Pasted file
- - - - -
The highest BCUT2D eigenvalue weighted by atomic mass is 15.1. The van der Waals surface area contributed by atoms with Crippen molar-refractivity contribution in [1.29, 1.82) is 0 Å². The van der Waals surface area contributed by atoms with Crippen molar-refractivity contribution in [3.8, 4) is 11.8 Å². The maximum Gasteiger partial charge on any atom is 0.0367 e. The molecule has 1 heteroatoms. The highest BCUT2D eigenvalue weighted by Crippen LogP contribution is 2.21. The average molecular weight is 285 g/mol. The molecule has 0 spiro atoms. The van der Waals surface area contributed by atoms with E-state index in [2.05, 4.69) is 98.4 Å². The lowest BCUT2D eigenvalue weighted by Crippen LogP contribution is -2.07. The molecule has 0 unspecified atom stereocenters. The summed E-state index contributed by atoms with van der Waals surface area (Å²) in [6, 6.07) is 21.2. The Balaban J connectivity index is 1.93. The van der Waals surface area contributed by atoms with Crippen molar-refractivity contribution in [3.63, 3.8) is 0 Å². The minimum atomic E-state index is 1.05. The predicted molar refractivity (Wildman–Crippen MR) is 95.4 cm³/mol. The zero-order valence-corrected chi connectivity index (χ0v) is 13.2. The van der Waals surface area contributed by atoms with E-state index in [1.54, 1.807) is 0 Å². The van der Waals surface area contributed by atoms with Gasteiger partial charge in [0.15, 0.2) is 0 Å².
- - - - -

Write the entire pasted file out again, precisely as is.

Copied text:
The highest BCUT2D eigenvalue weighted by atomic mass is 15.1. The van der Waals surface area contributed by atoms with Crippen molar-refractivity contribution in [1.29, 1.82) is 0 Å². The van der Waals surface area contributed by atoms with Crippen molar-refractivity contribution in [3.8, 4) is 11.8 Å². The maximum Gasteiger partial charge on any atom is 0.0367 e. The molecule has 1 heteroatoms. The highest BCUT2D eigenvalue weighted by Crippen LogP contribution is 2.21. The average molecular weight is 285 g/mol. The molecule has 0 spiro atoms. The van der Waals surface area contributed by atoms with E-state index in [2.05, 4.69) is 98.4 Å². The lowest BCUT2D eigenvalue weighted by Crippen LogP contribution is -2.07. The molecule has 0 unspecified atom stereocenters. The summed E-state index contributed by atoms with van der Waals surface area (Å²) in [6, 6.07) is 21.2. The Balaban J connectivity index is 1.93. The van der Waals surface area contributed by atoms with Crippen molar-refractivity contribution in [3.63, 3.8) is 0 Å². The minimum atomic E-state index is 1.05. The predicted molar refractivity (Wildman–Crippen MR) is 95.4 cm³/mol. The zero-order valence-corrected chi connectivity index (χ0v) is 13.2. The van der Waals surface area contributed by atoms with E-state index in [1.54, 1.807) is 0 Å². The van der Waals surface area contributed by atoms with Gasteiger partial charge in [0.15, 0.2) is 0 Å².